Application of the Canadian Aquatic Biomonitoring Network and reference condition approach to Canada’s Pacific Wild Salmon Policy

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The strategy for implementing Fisheries and Oceans Canada’s Pacific Wild Salmon Policy (WSP) will involve the selection of indicators to assess the quantity and quality of fish habitat. Environment Canada’s Canadian Aquatic Biomonitoring Network (CABIN) is a program that has been established to assess and monitor the biological condition of fresh water systems in Canada. The approach involves the use of benthic invertebrates as a biological indicator, which has been effective in many other monitoring programs. The CABIN program has established a large number of reference sites across DFO’s Pacific Region (e.g. the Fraser/Georgia basin, Skeena River, and Yukon River) and is a valuable resource. Access to existing assessments, the standardized protocol, training program, analytical tools, and information delivery system are all consistent with the objectives of the WSP.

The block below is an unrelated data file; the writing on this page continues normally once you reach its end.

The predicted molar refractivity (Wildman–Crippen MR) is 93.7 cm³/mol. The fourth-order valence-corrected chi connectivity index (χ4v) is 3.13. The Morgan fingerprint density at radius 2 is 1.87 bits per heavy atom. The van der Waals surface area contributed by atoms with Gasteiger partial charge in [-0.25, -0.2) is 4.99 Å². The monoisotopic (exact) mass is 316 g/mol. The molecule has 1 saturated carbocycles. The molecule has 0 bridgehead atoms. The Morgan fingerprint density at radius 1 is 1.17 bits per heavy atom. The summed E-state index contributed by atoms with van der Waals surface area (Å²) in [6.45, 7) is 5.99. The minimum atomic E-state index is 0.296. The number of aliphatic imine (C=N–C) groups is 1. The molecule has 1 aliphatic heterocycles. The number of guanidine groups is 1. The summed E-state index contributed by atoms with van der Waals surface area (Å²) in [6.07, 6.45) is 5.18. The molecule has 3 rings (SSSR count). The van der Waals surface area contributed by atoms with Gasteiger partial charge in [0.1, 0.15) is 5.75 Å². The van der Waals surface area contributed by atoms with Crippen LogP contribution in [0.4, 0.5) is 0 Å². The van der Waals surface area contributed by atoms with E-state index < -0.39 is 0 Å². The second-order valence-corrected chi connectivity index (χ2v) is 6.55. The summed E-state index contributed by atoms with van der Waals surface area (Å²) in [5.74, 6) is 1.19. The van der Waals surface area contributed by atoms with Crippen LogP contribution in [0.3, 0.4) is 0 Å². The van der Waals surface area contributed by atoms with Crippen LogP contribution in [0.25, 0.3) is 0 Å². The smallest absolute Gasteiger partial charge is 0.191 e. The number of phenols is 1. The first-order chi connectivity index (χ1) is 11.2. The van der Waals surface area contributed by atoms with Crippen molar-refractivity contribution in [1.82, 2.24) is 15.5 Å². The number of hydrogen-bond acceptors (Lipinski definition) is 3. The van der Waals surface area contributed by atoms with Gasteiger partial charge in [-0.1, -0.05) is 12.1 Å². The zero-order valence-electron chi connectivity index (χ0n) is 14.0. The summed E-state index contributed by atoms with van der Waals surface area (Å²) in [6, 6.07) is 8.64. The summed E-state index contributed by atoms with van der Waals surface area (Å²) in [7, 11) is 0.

A case study involving the use of CABIN to assess fish habitat in Salmon and Bessette Creek in the British Columbia interior showed that the sampling protocol and analytical tools provide clear designations of ecological stress level at the sample sites, though the scale at which they measure perturbations could be too fine for the purposes of the WSP. There is also uncertainty regarding the relevance of the stress designations to fish habitat condition. Also, some risk is associated with relying on a program that is currently transitioning from a research project to an applied biomonitoring program.

Reference Condition Approach based biomonitoring following the CABIN protocol has the potential to serve as a site specific stress indicator in a tiered approach to habitat monitoring under the WSP. Low cost options for leverage between the two programs and possible others would have to be employed, given the funding level of the WSP. At minimum, the development of the CABIN program should be tracked as the WSP monitoring program evolves.